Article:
Standard Chartered Bank Limited has generated a double digit shareholder return to end 2017 financial year as the lender continues to navigate the headwinds.
Increase in foreign exchange income, surge in investment income, and lower loss on risk assets help the lender produce a return on common equity-closely watched measure of profitability- to 33.33 percent in December 2017 from 16.85 percent the previous year.
For years, it has maintained a stable return even amid the recession of 2016 that saw Banks’ margins get squeezed.
Standard Chartered Bank has utilized each Naira collected as revenue in generating higher profit as net margins increased to 49.07 percent in December 2017 from 25.07 percent as at December 2016. A 49 percent profit margin indicates it earns N0.49 in profit for every Naira it collects.
Analyst say the gradual economic recovery is beginning to show face in the numbers of Standard Chartered Bank as evidenced in its double digit growth in earnings.
The gross domestic product of Africa’s largest oil producer expanded for three straight quarters last year after a 1.6 percent contraction in 2016, with year-on-year growth reaching 1.9 percent in the final three months of 2017. An increase in crude prices and the introduction of a new foreign-exchange system that ended a crippling shortage of dollars helped attract more investment flows into the country, while improving liquidity for the lender.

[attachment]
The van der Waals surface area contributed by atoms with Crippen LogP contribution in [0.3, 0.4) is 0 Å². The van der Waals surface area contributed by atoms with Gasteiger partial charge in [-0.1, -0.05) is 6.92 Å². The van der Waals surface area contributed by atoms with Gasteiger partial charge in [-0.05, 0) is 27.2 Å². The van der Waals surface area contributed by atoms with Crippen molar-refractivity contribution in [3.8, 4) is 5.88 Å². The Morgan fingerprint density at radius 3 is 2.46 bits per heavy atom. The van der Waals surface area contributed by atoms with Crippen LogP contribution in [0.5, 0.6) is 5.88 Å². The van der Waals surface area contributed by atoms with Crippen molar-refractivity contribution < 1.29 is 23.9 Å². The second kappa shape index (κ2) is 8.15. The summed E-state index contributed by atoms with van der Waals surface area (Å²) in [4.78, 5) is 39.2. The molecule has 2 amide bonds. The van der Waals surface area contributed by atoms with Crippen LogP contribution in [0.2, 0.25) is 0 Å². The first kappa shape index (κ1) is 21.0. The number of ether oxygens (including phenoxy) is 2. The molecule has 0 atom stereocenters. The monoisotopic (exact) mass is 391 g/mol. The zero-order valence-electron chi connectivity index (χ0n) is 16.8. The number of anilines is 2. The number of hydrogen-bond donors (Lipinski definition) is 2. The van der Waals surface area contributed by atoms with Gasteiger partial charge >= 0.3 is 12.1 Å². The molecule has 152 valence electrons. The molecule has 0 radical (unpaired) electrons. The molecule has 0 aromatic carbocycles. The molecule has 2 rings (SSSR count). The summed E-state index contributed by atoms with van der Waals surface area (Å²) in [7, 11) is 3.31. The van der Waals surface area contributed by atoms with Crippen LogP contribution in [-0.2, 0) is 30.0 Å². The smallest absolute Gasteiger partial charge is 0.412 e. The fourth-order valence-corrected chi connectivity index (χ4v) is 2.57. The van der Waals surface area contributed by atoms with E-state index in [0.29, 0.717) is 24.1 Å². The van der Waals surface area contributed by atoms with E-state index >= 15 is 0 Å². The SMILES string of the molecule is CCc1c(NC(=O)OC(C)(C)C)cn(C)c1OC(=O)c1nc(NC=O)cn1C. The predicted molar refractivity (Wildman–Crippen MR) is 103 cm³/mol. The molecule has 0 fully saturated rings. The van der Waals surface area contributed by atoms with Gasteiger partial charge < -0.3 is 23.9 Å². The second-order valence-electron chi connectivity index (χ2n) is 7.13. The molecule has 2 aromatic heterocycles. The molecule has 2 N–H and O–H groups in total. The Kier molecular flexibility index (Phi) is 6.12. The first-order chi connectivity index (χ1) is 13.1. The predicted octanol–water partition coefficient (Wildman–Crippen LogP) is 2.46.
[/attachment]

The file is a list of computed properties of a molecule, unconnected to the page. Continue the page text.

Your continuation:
Experts say an improvement in unpaid loans, higher interest income from holding government debt and a rise in profit will help Standard Charged Bank bolster its capital buffers.
For the year ended December 2017, Standard Chartered Bank’s net income surged by 209.05 percent to N66.54 billion from N21.53 billion as at December 2016.
The growth in profit was largely driven by a 42.22 percernt and 62.50 percent increase in foreign exchange income and income from investment to N14.08 billion and N13 billon in the period under review.
Interest income spiked by 67.43 percent to N94.13 billion in the period under review as against N53.23 billion as at December 2016; driven largely by interest income on loans and advances.
Standard Chartered Bank’s impairment loss on risk assets declined by 50.44 percent to N6.11 billion in the period under review, the latest sign that the lender has put behind the economic downturn that resulted in banks writing off huge debt due to exposure to the oil and gas.
Non-Performing Loans (NPLs) fell to N31.98 billion in December 2017 as against N35.51 billion the previous year.
While other lenders in Africa’s most populous nation have tuned off the tap on lending due to cheap money from interest income on short term government securities, Standard Chartered Bank has intensified lending to critical sector of the economy.
Loans and advances increased by 23.46 percent to N596.22 billion in December 2017 from N482.92 billion as at December 2016.
Deposits from customers were up 10.34 percent to N880.300 billion in December 20147 from N797.77 billion as at December 2016.
Standard Chartered Bank has a shareholders’ fund of N199.58 billion in December 2017, this represents a billion at 56.13 percent increase from the N127.70 recorded last year.
Total assets were up 20 percent to N1.20 trillion in the period under review from N1 trillion as at December 2016.